Electronics > Microcontrollers

Interrupt routine duration

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tggzzz:

--- Quote from: uer166 on August 15, 2022, 07:03:46 pm ---
--- Quote from: tggzzz on August 15, 2022, 06:38:27 pm ---None of those points is useful; they are all true in any embedded realtime system!

--- End quote ---

Huh? How are they not useful if they can create a provably correct realtime system;

--- End quote ---

You are going to have to explain how the techniques you mention can "create a provably correct realtime system".

Start by stating what you do and don't mean by "correct", then move on to outline what you do to assure correctness in that sense.

Finally explain why limited duration ISRs plus queue for the events for the scheduler fundamentally prevents anything in your preferred technique. Assume ISRs capture i/o and atomically deposit events in the queue, but no more.

You might not like the XMOS ecosystem. I don't like people ignoring/denying the problems with their preferred technique.

nctnico:
The answer is in 'view the interrupt controller as your OS scheduler'. On one hand you propose that hardware and software work in harmony (and part of the solution can be implemented in hardware) but on the other hand you propose a software only solution. In the end your OS scheduling comes from a (timer) interrupt as well so you can get rid of a lot of overhead by letting the hardware (= the interrupt controller and other peripherals) do the scheduling. Whether you do software scheduling or nested interrupts, the basic problem that needs to be solved stays the same because nested interrupts and parallel processes with different priorities are fundamentally the same from a functional point of view.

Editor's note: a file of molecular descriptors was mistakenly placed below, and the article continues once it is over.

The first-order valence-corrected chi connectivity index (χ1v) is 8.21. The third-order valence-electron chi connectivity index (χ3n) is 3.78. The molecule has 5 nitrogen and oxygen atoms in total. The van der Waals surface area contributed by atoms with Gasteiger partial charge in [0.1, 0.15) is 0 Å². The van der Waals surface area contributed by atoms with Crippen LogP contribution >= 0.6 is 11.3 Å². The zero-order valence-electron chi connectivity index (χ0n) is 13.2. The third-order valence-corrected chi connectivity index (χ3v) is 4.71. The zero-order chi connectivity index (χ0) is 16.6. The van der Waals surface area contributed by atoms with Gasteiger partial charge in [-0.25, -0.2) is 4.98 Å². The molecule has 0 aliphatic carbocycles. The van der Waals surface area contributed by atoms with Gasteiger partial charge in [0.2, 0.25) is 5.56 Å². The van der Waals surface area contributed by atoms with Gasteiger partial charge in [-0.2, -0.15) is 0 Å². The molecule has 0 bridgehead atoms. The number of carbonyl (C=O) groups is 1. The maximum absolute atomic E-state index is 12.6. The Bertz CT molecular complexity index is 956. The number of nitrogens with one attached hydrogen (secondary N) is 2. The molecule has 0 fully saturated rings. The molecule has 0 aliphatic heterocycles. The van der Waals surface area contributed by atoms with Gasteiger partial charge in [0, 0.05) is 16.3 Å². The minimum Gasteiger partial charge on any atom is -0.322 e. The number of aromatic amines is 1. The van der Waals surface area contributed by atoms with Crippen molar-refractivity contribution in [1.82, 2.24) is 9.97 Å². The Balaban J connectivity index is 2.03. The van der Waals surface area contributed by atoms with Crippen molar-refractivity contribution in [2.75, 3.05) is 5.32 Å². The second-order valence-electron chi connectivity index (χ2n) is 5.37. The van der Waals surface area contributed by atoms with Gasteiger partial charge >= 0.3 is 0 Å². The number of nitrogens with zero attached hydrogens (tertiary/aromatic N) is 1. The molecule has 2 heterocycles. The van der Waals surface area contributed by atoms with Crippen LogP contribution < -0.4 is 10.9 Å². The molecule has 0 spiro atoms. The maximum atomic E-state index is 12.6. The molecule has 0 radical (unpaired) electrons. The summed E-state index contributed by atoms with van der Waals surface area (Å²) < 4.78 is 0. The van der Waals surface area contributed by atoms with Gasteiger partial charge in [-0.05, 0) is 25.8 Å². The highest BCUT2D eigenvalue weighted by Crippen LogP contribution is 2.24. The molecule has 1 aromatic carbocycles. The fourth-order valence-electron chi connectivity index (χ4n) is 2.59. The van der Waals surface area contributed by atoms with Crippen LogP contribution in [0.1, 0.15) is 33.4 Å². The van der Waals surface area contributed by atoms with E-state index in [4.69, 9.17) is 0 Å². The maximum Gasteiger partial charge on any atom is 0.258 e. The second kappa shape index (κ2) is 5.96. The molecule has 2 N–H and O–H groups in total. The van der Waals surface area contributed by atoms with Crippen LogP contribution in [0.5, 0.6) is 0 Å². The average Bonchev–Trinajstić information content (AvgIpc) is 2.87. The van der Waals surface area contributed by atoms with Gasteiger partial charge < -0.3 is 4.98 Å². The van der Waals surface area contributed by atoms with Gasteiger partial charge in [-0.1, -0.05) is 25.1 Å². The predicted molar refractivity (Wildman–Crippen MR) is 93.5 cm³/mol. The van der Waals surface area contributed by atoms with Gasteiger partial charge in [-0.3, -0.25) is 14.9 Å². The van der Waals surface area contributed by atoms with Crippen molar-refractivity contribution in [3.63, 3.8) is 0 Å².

In the end it all comes down to having X processing power to do Y work. The best solution depends entirely on the actual problem at hand as I have outlined in my earlier posting.

uer166:

--- Quote from: tggzzz on August 15, 2022, 07:31:31 pm ---You are going to have to explain how the techniques you mention can "create a provably correct realtime system".

--- End quote ---

You're not UL or VDE or the FAA, so I don't need to explain anything to you, I was just giving an example of an alternate system that I know works well in special contexts. I'm not saying your interrupt queue way (or literally any way), cannot accomplish a specific task or be provably correct, that's a strawman.

What I'm claiming is that a TT co-op scheduler makes it easy to prove system correctness at the general level. For example, in your proposed architecture you have to prove that your ISR deposits events atomically into a queue. In TT co-op you don't need to prove anything, it just does it by design with zero extra effort for any and all variable sizes and buffer lengths automatically, without mutexes or locks. Because you don't need mutexes/locks, you can't have priority inversion, you don't have to deal with deadlocks. Because you don't have interrupts, timing is fixed and task jitter has a tight upper bound, etc etc.. This argument is obviously a waste of server space so I'll shut up for now.

tggzzz:

--- Quote from: uer166 on August 15, 2022, 08:14:05 pm ---
--- Quote from: tggzzz on August 15, 2022, 07:31:31 pm ---You are going to have to explain how the techniques you mention can "create a provably correct realtime system".

--- End quote ---

You're not UL or VDE or the FAA, so I don't need to explain anything to you, I was just giving an example of an alternate system that I know works well in special contexts. I'm not saying your interrupt queue way (or literally any way), cannot accomplish a specific task or be provably correct, that's a strawman.

--- End quote ---

And that last sentence is itself a strawman. You claimed (in context that you chose to snip) that the techniques I noted will remove benefits you assert about some other techniques. I challenged you to justify the benefits you asserted about "your" techniques - not about my techniques/assertions.

I believe you are wise to deflect attention from your assertions such as...


--- Quote from: uer166 on August 15, 2022, 07:03:46 pm ---